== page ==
“We need a partnership with the NLC to confront the challenges of what the NNPC is about. Because there is a lot of fraud in the consumption and distribution figures that the country is getting and we can only move forward if the NLC engages all those who are knowledgeable in the field like PENGASSAN (Petroleum and Natural Gas Senior Staff Association of Nigeria) to conduct a thorough research into the sector before any further action is taken on subsidy”, Fayemi admonished.

Also speaking against the extension of the subsidy regime, Governor Godwin Obaseki of Edo State, warned that the nation should stop playing the ostrich and take concrete actions to end fuel subsidy. In its same vein, the Delta State Commissioner for Finance, Mr Fidelis Tilije, warned that state governments would no longer tolerate the deduction of funds at the Federation Accounts Allocation Committee.

Tilije, who spoke on behalf of all states commissioners for finance, described the unilateral deductions from FAAC by the Federal Government to pay fuel subsidies as illegal. He asked Nigerians to demand from the Federal Government and the NNPC the exact litres of fuel being consumed per day.

“Now, everybody is shouting subsidy. Nobody is able to question exactly where these subsidies are being paid to. Who are the people consuming the fuel?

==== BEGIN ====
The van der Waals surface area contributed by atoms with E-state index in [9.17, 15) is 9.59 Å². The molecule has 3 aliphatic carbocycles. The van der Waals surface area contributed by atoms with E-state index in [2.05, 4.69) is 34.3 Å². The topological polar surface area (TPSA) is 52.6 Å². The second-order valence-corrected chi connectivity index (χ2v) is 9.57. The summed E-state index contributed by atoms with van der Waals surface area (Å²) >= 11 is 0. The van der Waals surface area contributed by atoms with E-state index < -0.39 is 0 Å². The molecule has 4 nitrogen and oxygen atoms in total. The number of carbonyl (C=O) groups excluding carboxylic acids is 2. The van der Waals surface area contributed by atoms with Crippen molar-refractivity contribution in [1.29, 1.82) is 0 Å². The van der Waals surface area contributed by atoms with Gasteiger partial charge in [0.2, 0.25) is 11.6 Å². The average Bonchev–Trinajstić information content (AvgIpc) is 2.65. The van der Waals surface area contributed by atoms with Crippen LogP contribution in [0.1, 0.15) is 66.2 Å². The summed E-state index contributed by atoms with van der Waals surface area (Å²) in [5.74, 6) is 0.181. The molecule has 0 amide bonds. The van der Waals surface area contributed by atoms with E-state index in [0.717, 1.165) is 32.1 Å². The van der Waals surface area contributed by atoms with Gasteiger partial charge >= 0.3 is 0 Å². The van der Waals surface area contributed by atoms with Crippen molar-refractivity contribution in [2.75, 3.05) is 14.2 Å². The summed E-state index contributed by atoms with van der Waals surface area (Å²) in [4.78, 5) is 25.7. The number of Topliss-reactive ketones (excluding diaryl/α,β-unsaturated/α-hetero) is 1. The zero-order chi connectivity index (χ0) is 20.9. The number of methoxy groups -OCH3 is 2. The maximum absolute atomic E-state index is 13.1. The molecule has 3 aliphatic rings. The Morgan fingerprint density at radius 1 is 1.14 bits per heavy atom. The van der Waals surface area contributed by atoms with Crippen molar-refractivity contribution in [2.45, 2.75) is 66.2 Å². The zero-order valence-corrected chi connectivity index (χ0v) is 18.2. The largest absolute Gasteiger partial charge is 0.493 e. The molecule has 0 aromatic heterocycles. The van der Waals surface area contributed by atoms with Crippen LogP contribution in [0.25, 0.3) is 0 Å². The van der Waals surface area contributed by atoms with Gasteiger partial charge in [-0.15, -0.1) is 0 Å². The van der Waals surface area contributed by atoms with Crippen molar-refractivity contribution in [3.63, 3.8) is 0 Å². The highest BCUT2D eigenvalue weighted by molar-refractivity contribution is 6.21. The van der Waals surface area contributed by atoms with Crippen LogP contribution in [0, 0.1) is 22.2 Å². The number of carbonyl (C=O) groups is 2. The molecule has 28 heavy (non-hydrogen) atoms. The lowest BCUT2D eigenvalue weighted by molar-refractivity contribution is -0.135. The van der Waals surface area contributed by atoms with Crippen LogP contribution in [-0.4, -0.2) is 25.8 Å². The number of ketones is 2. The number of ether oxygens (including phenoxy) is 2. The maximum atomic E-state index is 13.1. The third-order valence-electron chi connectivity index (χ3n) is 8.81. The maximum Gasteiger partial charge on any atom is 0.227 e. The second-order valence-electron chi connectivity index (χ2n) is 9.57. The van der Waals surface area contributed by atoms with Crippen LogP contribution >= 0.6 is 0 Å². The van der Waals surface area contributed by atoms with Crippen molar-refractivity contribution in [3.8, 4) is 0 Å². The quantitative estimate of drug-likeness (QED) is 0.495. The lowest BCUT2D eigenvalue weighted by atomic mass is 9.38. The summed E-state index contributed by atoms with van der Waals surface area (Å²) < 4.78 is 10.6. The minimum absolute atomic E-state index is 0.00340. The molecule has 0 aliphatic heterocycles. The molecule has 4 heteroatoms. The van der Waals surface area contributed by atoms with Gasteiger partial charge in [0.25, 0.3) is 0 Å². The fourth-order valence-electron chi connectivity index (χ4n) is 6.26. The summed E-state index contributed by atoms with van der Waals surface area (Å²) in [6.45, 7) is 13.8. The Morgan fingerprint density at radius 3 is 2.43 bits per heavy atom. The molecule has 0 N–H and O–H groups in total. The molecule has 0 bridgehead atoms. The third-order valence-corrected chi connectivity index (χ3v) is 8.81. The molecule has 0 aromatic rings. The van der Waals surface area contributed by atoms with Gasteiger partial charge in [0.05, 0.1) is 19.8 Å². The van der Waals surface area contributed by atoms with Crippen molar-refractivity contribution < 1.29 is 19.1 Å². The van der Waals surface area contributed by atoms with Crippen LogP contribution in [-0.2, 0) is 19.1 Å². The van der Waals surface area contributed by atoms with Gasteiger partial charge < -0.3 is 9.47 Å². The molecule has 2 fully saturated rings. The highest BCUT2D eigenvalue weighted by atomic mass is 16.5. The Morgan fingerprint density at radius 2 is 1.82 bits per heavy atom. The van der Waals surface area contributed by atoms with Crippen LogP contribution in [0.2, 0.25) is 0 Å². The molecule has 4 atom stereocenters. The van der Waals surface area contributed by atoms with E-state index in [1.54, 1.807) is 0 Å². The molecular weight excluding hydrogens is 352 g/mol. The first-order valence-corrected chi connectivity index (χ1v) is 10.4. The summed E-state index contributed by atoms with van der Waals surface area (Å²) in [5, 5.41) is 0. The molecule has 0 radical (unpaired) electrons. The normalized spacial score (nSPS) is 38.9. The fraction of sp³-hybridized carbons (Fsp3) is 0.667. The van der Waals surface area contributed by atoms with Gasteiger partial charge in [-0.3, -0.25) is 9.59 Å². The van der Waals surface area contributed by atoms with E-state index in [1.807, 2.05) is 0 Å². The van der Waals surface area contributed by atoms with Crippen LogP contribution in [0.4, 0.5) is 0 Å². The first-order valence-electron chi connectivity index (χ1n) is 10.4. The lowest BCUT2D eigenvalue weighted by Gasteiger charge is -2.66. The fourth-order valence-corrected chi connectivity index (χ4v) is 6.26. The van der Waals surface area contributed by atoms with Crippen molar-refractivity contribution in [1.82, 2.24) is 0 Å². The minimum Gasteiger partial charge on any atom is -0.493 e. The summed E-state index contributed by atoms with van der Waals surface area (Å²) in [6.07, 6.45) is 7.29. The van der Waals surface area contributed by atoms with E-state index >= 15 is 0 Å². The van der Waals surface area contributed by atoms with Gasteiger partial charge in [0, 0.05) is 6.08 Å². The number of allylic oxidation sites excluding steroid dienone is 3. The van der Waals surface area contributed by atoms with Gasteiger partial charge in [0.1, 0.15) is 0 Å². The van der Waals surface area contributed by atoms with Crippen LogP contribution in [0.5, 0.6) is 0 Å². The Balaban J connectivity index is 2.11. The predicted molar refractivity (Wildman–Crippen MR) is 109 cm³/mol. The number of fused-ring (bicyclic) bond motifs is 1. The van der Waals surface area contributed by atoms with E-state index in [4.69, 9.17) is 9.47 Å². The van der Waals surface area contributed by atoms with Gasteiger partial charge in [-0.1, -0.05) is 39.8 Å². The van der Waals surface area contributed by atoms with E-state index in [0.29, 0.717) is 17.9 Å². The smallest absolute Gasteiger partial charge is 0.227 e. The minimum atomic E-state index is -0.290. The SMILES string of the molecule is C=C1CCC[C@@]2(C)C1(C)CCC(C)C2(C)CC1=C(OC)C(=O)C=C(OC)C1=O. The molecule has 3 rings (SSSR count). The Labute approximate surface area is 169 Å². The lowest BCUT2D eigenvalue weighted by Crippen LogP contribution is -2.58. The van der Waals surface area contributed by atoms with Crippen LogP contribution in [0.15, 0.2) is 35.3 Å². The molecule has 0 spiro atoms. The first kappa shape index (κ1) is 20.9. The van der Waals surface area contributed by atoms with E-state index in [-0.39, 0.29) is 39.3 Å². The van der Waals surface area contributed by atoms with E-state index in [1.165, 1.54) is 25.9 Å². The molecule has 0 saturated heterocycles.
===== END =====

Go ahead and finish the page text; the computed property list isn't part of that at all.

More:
“All the funds we have spent to revive our refineries, what has happened to them? Has anybody got to check how corruption is taking away the funds? Why are refineries not working? “When this government told us that it was going to revive our four refineries in Nigeria, why haven’t it been able to revive just one or two? That is the point we are making.

“The truth is that as the price of crude oil goes up in the market, and then, you import the refined one, you will be paying double of what you are exporting.

“The truth is that we are not able to ascertain whether we are paying the actual subsidy we are consuming. All we are doing now is that NNPC will just sit down and tell us this amount of subsidy we are going to pay next month and they will deduct the money.

“Who is questioning them. Who is checking? We will not tolerate this act. We will continue to engage them. Can’t they block all the loopholes?” Once we get all these done , the issue of subsidy will no longer be there,”